Multiple transistor assemblies 10 can be appropriately connected to each other and secured to the tubular elements 12 to assemble an inverter. See for example the arrangement of interconnected members 30, 40, 50, 60, 70 forming block 4 as shown in FIGS. 6-9 and a corresponding schematic electrical circuit illustrated in FIG. 5. Such a block 4 includes a centrally located first tubular metallic element 30 having areas 31 and 32, each carrying one or more plurality silicon slices 130 similar to silicon slice 11 shown in FIG. 4 and described above. Silicon slices 130 form the transistors 131, 231 and 331 represented in the diagram of FIG. 5. Member 30 has a printed circuit card receiving recess 91 formed with opposed channels 92 as shown.
Equal silicon slices 130 are present in areas 41, 42, 43 and form the transistors 141, 241 and 341 respectively. In such a way all transistors 130 present in the areas 31, 41, 42, 43 form the inverter represented in FIG. 5.
The same type of inverter may be realized with slices 130 operating as transistors present in the area 32 and in the areas 51, 52, 53. Thus, the slices 130 in the area 32 form the transistors 131, 231 and 331 represented in FIG. 5. The slices 130 in the areas 51, 52 and 53 form the transistors 141, 241, 341.
Therefore in the block 4 there are two different inverters, the first one formed by the slices 130 present in the metallic elements 30 and 40 and by the metallic bar 60 connected to the negative pole 80; the second one formed by the slices 130 present in the metallic elements 30 and 50 and by the metallic bar 70 which must also be electrically connected to the negative pole 80. The two inverters can work separately or together.
One example of a simultaneous use of two inverters can be found in powering of two electric motors in an electric truck, one motor powering the lifting pump, the second motor powering the traction of the truck. In other applications, the block 4 may not require members 40 and 50.
In addition to the various tubular metallic elements 30, 40, 50, the block 4 includes two outer prismatic metallic bars 60 and 70 which are fixed to the members 40 and 50 and which work as negative poles. The metallic members 30, 40, 50, 60 and 70 are suitably insulated from each other by layers of electrical insulation 55 which acts as an insulation. Such material may be a co-impacted plastic fiber and finespun glass material such as FIBERGLAS®.
The circuit of FIG. 5 is implemented in the following manner. A generator or D.C. source 82 is connected between elements 30 and 60. A positive side 81 of the generator 82 is connected to the surface 631 of the area 31 of the first tubular element 30, and the negative side 80 of a generator 82 is connected to the surface 661 of the prismatic bar 60.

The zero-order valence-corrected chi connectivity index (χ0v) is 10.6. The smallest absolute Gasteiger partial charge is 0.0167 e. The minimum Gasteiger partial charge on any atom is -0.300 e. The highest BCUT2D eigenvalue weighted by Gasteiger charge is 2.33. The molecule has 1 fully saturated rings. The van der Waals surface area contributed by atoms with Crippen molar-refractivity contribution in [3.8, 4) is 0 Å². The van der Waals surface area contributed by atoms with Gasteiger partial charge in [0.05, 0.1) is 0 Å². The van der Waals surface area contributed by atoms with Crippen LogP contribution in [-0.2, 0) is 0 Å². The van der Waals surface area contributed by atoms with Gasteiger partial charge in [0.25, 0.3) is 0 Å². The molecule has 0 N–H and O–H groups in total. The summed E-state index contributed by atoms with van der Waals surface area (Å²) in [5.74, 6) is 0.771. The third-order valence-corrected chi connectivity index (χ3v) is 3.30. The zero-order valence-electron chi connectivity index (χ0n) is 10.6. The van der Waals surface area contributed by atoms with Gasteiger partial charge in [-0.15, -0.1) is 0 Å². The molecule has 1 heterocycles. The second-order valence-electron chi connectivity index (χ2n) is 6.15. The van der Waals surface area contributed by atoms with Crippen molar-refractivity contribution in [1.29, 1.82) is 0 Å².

According to the diagram in FIG. 5, it can be seen from FIG. 6 that each emitter E of each slice 130 of area 31 is connected to each collector C of each slice 130 in the areas 41, 42 and 43, respectively.
Each of these connections is one phase of the three-phase alternating source U, V and W (see FIG. 5). Output signals U, V, W are taken respectively from the first area 41, from the second area 42 and from the third area 43 formed on the triad 40. As shown, the output signals represent an alternating source.
The various tubular elements and prismatic bars each have a different electrical potential because of the various potential drops between the positive side 81 and the negative side 80 of the generator 82. Accordingly, the various elements and bars are insulated from one another by insulating layers 55.
Power terminals 310 are mechanically secured (e.g., threaded or interference fit) to the back of the tubular elements and the bars, as shown in FIGS. 6 and 7. The power terminals 310 are mechanically fixed to the elements which form the parallelepiped block 4. In the exemplary embodiment illustrated the power terminals 310 are not welded to the block 4 as in the prior art. As a result, the damaging effects in known devices caused by differential expansion of the welded areas during thermal cycling, is avoided at the junctures between the power terminals 310 and the block 4, and reliability is thereby increased.
Further, connections and electrical controls are provided by means of connecting cards 90 shown in FIG. 7. The connecting cards are sized to be slidably inserted in the recess 91 between the opposed corresponding channels 92 in the tubular elements referred to hereinabove. Suitable connections are made between the slices and devices on the cards as shown.
The invention avoids welds, because welding materials often have a coefficient of thermal expansion different from the parts to be joined. Accordingly, with so many components mechanically fixed together, differential expansion between joined parts is virtually eliminated.